Throughout the campaign, much of his party was pushing him in one direction: Some Republicans still believed the president was not born in the United States; conservative media figures presented everything from Obama’s economic policy to the Affordable Care Act as seeking racial vengeance, accused him of lying about his religion, and argued that he secretly sympathizes with America’s enemies. As National Journal’s Ron Brownstein dubbed it, the 2012 election is a battle between the gray and the brown, the GOP’s aging white base versus the Democrats’ increasingly diverse coalition. Relying almost exclusively on the white vote, however, is a strategy with an expiration date. It’s a move that cuts against the demographic tide. As one Republican adviser put it to Brownstein, “this is the last time anyone will try to do this.”

[More here: motherjones]

Related:

Romney Pushed Boundaries of ‘Acceptable Racism’ to Extremes

Romney’s mechanise (possibly not endorsed or possibly very much endorsed).

A decade from now, if I’m asked to name the most memorable thing about the 2012 presidential campaign, it will probably be the sheer mendacity of Republican presidential candidate Mitt Romney’s rhetoric, lie piled upon lie.

But if asked what one thing about the 2012 campaign most impacted everyday American life, one answer stands out above all others: racism. The wink-wink racial coding Romney uses, combined with the unabashed racism of such surrogates as former Bush administration chief of staff John Sununu , adds up to quite a wash of race-baited waters over the campaign. Then add to that the steady stream of racist rhetoric that characterized the Republican presidential primary campaign, and the wash looks more like a stew set on simmer for the better part of a year.

[Read more: alternet]

Romney economic policy: Expect a lot of obstruction and not much change

Would a Democratic Senate help or hinder a President Romney? Photo by Justin Sullivan/Getty Images.

Barack Obama’s second-term economic policy is relatively easy to figure out, because it would mostly involve taking advantage of changes that are already scheduled to happen.

Understanding what would happen in a Mitt Romney administration is much more difficult. The starting point is to realize that Romney has been overpromising and liberals have been overworrying about it. The fact of the matter is that unless current polling is badly mistaken, even if Romney wins,Democrats are overwhelmingly likely to hold a majority in the Senate, meaning swathes of his stated agenda will be dead on arrival.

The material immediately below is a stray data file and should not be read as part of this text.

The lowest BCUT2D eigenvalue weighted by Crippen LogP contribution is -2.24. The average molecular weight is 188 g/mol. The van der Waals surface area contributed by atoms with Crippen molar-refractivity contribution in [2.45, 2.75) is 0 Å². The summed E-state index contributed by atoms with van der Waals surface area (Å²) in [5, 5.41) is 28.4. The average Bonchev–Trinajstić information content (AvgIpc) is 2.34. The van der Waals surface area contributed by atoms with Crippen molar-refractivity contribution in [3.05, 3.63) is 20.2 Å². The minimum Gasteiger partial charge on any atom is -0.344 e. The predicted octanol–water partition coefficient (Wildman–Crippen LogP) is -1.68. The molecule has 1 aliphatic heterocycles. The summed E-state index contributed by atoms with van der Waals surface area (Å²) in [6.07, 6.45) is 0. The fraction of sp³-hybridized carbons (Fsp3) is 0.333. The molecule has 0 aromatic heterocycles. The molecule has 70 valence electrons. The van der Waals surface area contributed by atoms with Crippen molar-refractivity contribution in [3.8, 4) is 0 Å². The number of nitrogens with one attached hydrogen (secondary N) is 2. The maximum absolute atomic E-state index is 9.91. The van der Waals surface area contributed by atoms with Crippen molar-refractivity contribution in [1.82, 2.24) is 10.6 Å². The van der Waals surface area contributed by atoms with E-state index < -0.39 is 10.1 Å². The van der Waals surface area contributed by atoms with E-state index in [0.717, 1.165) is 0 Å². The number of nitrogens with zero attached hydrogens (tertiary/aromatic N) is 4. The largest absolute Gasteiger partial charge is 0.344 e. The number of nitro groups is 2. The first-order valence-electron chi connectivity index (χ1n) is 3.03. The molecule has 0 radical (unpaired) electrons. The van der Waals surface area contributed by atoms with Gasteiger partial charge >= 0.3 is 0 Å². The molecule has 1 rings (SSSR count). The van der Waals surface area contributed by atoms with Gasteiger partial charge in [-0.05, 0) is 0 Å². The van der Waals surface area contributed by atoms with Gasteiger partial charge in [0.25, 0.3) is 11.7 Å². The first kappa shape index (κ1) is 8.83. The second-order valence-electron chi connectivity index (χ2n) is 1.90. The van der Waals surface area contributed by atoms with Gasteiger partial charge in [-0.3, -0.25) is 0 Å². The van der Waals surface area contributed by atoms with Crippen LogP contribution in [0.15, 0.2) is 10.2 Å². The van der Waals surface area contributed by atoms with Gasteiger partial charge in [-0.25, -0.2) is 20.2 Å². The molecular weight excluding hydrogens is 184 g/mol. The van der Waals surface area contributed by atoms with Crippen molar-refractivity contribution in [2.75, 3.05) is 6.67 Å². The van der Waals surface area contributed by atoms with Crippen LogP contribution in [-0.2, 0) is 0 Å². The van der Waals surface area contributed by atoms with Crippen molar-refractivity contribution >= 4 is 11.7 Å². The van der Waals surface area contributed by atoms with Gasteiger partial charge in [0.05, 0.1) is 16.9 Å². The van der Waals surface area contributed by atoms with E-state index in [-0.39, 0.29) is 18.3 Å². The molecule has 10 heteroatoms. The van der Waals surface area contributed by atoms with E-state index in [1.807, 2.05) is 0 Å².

[More here - slate]

Related:

Meet 8 Romney-Backed Senate Candidates Who Would Force Victims to Have Their Rapists’ Babies

With all of the excitement attending the recent comments of Richard Mourdock, the Indiana Republican candidate for U.S. Senate, that a pregnancy conceived in rape is a “gift from God,” much of the political class is shaking its collective head at the refusal of presidential candidate Mitt Romney to revoke his endorsement of Mourdock — or at least to pull his endorsement ad for the former state treasurer from the Hoosier state airwaves.

What they’ve missed is the fact that, in today’s Republican Party, Mourdock’s position is the new normal. Among the handful of Republican senatorial candidates who echo Mourdock’s contention that even a rape-induced pregancy is sacred are several who, like Tim Smith in Pennsylvania, are polliing well against their Democratic opponents.

[More: alternet

GOP Split Over Whether to Emphasize Misogyny or Racism

With less than two weeks to go until Election Day, there is a deep divide among Republican leaders over whether to emphasize misogyny or racism as the campaign’s closing theme.

In one camp is the Indiana Senate candidate Richard Mourdock, who says that his view that God is sometimes O.K. with rape is “gaining real traction with a key demographic: men who don’t like women very much.”

“I can’t tell you how many misogynists have come up to me at my rallies and said, ‘Thank you for saying what you said,’ ” he told reporters today. “I think they’re like, finally, someone’s taking a more nuanced position on rape.

[newyorker]

Young, female and undecided, McCain voters defecting to Obama are older white males

Cat Castellanos says she’s in the demographic Mitt Romney needs to win over.

Did second debate sway the woman swing vote? Yahoo! News Watch the video Did second debate sway the woman swing vote?

Young, female and undecided CNN I’m the demographic Romney needs to win over: Young, female, undecided. My conservative side wants to like Mitt, but he’s not making it easy. Don’t tell me you’re out of work and understand unemployment when you are worth $200 million and post-grads …

Flirting with the female vote Boston Herald But keeping women’s votes is why a new Romney ad features a woman worried that Romney’s too “extreme, so I looked into it,” says an actual volunteer. “Turns out Romney doesn’t oppose contraception at all. In fact, he thinks abortion should be an option …

The accidental women’s voice Boston Globe She is a walking embodiment of a certain right-wing attitude — a view that’s enhanced, fairly or not, when certain people make references to “binders full of women.” And she’s a symbol of the unusual chance the Democrats have to win the women’s vote …

[More on: psawomenpolitics]

Why Mitt Romney is the wrong choice on abortion rights

The red "GOP" logo used by the party...

The red “GOP” logo used by the party for its website (Photo credit: Wikipedia)

He keeps changing his tune, and it’s pretty obvious that Mitt doesn’t actually care about abortion — he’ll just do whatever the GOP tells him to. And that’s exactly why we should be worried. Take, for example, his pledge to reinstate the Global Gag Rule: